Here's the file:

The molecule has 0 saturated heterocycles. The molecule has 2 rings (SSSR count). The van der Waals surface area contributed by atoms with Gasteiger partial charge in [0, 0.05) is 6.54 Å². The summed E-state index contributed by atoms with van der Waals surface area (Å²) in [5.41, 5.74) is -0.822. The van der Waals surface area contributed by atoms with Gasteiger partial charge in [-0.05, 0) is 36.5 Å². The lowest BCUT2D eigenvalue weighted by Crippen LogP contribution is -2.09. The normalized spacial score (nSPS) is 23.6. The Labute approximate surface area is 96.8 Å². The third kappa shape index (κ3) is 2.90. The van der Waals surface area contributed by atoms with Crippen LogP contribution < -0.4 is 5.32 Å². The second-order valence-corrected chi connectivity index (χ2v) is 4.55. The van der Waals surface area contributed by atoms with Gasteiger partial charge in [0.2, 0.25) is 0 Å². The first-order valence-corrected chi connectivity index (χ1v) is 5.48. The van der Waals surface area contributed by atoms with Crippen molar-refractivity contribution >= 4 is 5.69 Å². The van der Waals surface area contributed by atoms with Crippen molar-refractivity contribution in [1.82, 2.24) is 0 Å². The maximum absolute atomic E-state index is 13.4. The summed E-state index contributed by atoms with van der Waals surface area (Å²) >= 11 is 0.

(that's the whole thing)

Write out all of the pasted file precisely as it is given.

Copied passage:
The molecule has 0 saturated heterocycles. The molecule has 2 rings (SSSR count). The van der Waals surface area contributed by atoms with Gasteiger partial charge in [0, 0.05) is 6.54 Å². The summed E-state index contributed by atoms with van der Waals surface area (Å²) in [5.41, 5.74) is -0.822. The van der Waals surface area contributed by atoms with Gasteiger partial charge in [-0.05, 0) is 36.5 Å². The lowest BCUT2D eigenvalue weighted by Crippen LogP contribution is -2.09. The normalized spacial score (nSPS) is 23.6. The Labute approximate surface area is 96.8 Å². The third kappa shape index (κ3) is 2.90. The van der Waals surface area contributed by atoms with Crippen LogP contribution < -0.4 is 5.32 Å². The second-order valence-corrected chi connectivity index (χ2v) is 4.55. The van der Waals surface area contributed by atoms with Gasteiger partial charge in [0.2, 0.25) is 0 Å². The first-order valence-corrected chi connectivity index (χ1v) is 5.48. The van der Waals surface area contributed by atoms with Crippen molar-refractivity contribution >= 4 is 5.69 Å². The van der Waals surface area contributed by atoms with Crippen molar-refractivity contribution in [1.82, 2.24) is 0 Å². The maximum absolute atomic E-state index is 13.4. The summed E-state index contributed by atoms with van der Waals surface area (Å²) >= 11 is 0.